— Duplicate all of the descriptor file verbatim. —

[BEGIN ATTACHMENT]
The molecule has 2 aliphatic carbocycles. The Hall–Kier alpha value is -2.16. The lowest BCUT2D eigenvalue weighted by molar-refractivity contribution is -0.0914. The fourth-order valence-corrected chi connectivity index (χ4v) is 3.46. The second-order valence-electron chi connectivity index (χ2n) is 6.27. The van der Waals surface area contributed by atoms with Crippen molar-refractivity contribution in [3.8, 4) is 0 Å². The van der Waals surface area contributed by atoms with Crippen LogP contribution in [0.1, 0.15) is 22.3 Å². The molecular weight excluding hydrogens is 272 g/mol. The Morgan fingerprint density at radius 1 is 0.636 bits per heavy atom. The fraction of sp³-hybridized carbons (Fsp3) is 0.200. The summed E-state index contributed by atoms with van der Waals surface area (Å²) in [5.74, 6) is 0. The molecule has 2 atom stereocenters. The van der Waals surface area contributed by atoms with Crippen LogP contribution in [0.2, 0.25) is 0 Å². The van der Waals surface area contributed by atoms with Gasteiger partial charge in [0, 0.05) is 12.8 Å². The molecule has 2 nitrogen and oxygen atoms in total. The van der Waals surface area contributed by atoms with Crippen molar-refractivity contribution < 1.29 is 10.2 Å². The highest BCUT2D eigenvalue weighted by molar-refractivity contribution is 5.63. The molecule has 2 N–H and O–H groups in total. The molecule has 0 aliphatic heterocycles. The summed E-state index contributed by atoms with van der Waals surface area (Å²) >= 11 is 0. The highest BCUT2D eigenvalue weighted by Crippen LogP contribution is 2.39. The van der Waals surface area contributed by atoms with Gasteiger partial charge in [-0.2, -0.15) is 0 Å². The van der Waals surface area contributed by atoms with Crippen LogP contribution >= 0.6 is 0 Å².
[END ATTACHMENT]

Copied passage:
The molecule has 2 aliphatic carbocycles. The Hall–Kier alpha value is -2.16. The lowest BCUT2D eigenvalue weighted by molar-refractivity contribution is -0.0914. The fourth-order valence-corrected chi connectivity index (χ4v) is 3.46. The second-order valence-electron chi connectivity index (χ2n) is 6.27. The van der Waals surface area contributed by atoms with Crippen molar-refractivity contribution in [3.8, 4) is 0 Å². The van der Waals surface area contributed by atoms with Crippen LogP contribution in [0.1, 0.15) is 22.3 Å². The molecular weight excluding hydrogens is 272 g/mol. The Morgan fingerprint density at radius 1 is 0.636 bits per heavy atom. The fraction of sp³-hybridized carbons (Fsp3) is 0.200. The summed E-state index contributed by atoms with van der Waals surface area (Å²) in [5.74, 6) is 0. The molecule has 2 atom stereocenters. The van der Waals surface area contributed by atoms with Crippen LogP contribution in [0.2, 0.25) is 0 Å². The van der Waals surface area contributed by atoms with Gasteiger partial charge in [0, 0.05) is 12.8 Å². The molecule has 2 nitrogen and oxygen atoms in total. The van der Waals surface area contributed by atoms with Crippen molar-refractivity contribution < 1.29 is 10.2 Å². The highest BCUT2D eigenvalue weighted by molar-refractivity contribution is 5.63. The molecule has 2 N–H and O–H groups in total. The molecule has 0 aliphatic heterocycles. The summed E-state index contributed by atoms with van der Waals surface area (Å²) >= 11 is 0. The highest BCUT2D eigenvalue weighted by Crippen LogP contribution is 2.39. The van der Waals surface area contributed by atoms with Gasteiger partial charge in [-0.2, -0.15) is 0 Å². The van der Waals surface area contributed by atoms with Crippen LogP contribution >= 0.6 is 0 Å².